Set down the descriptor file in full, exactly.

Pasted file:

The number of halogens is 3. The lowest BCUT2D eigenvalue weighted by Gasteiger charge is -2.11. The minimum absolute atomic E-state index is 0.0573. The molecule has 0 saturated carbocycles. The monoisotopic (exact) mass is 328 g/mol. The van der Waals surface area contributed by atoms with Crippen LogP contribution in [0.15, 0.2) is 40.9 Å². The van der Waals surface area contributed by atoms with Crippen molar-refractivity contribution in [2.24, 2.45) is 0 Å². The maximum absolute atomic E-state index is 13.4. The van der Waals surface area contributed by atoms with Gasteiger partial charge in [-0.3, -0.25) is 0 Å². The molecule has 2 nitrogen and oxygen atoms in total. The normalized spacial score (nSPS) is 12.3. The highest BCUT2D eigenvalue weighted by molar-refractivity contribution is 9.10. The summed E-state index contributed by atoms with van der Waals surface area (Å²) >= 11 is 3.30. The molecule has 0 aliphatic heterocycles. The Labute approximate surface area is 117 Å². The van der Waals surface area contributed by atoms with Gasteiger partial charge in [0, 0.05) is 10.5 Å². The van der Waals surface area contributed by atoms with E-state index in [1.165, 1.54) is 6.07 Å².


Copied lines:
The number of halogens is 3. The lowest BCUT2D eigenvalue weighted by Gasteiger charge is -2.11. The minimum absolute atomic E-state index is 0.0573. The molecule has 0 saturated carbocycles. The monoisotopic (exact) mass is 328 g/mol. The van der Waals surface area contributed by atoms with Crippen LogP contribution in [0.15, 0.2) is 40.9 Å². The van der Waals surface area contributed by atoms with Crippen molar-refractivity contribution in [2.24, 2.45) is 0 Å². The maximum absolute atomic E-state index is 13.4. The van der Waals surface area contributed by atoms with Gasteiger partial charge in [-0.3, -0.25) is 0 Å². The molecule has 2 nitrogen and oxygen atoms in total. The normalized spacial score (nSPS) is 12.3. The highest BCUT2D eigenvalue weighted by molar-refractivity contribution is 9.10. The summed E-state index contributed by atoms with van der Waals surface area (Å²) >= 11 is 3.30. The molecule has 0 aliphatic heterocycles. The Labute approximate surface area is 117 Å². The van der Waals surface area contributed by atoms with Gasteiger partial charge in [0, 0.05) is 10.5 Å². The van der Waals surface area contributed by atoms with E-state index in [1.165, 1.54) is 6.07 Å².